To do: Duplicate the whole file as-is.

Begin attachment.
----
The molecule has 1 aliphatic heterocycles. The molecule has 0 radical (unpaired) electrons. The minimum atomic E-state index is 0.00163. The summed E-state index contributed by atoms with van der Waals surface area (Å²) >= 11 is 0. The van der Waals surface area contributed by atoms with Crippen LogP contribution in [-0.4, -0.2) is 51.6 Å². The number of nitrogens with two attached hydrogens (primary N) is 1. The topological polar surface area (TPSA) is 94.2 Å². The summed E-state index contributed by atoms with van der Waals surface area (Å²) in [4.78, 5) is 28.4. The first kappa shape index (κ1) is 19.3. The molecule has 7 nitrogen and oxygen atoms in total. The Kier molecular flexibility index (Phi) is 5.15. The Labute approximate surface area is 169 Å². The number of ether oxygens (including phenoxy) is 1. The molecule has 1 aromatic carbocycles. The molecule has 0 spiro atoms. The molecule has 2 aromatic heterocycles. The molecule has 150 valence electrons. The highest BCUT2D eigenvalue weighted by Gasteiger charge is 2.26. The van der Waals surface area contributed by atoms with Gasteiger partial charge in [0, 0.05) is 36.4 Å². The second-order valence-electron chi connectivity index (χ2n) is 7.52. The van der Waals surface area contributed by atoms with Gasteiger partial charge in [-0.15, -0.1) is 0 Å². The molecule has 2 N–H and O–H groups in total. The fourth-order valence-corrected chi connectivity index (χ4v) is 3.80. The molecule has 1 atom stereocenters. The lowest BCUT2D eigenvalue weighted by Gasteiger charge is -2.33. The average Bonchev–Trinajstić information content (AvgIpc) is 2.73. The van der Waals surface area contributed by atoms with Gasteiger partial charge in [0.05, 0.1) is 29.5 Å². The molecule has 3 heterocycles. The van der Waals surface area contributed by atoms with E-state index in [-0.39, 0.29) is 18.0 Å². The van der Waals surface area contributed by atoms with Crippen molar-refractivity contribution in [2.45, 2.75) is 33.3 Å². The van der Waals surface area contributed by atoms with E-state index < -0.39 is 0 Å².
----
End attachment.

The molecule has 1 aliphatic heterocycles. The molecule has 0 radical (unpaired) electrons. The minimum atomic E-state index is 0.00163. The summed E-state index contributed by atoms with van der Waals surface area (Å²) >= 11 is 0. The van der Waals surface area contributed by atoms with Crippen LogP contribution in [-0.4, -0.2) is 51.6 Å². The number of nitrogens with two attached hydrogens (primary N) is 1. The topological polar surface area (TPSA) is 94.2 Å². The summed E-state index contributed by atoms with van der Waals surface area (Å²) in [4.78, 5) is 28.4. The first kappa shape index (κ1) is 19.3. The molecule has 7 nitrogen and oxygen atoms in total. The Kier molecular flexibility index (Phi) is 5.15. The Labute approximate surface area is 169 Å². The number of ether oxygens (including phenoxy) is 1. The molecule has 1 aromatic carbocycles. The molecule has 0 spiro atoms. The molecule has 2 aromatic heterocycles. The molecule has 150 valence electrons. The highest BCUT2D eigenvalue weighted by Gasteiger charge is 2.26. The van der Waals surface area contributed by atoms with Gasteiger partial charge in [0, 0.05) is 36.4 Å². The second-order valence-electron chi connectivity index (χ2n) is 7.52. The van der Waals surface area contributed by atoms with Gasteiger partial charge in [-0.15, -0.1) is 0 Å². The molecule has 2 N–H and O–H groups in total. The fourth-order valence-corrected chi connectivity index (χ4v) is 3.80. The molecule has 1 atom stereocenters. The lowest BCUT2D eigenvalue weighted by Gasteiger charge is -2.33. The average Bonchev–Trinajstić information content (AvgIpc) is 2.73. The van der Waals surface area contributed by atoms with Gasteiger partial charge in [0.05, 0.1) is 29.5 Å². The molecule has 3 heterocycles. The van der Waals surface area contributed by atoms with E-state index in [-0.39, 0.29) is 18.0 Å². The van der Waals surface area contributed by atoms with Crippen molar-refractivity contribution in [2.45, 2.75) is 33.3 Å². The van der Waals surface area contributed by atoms with E-state index < -0.39 is 0 Å².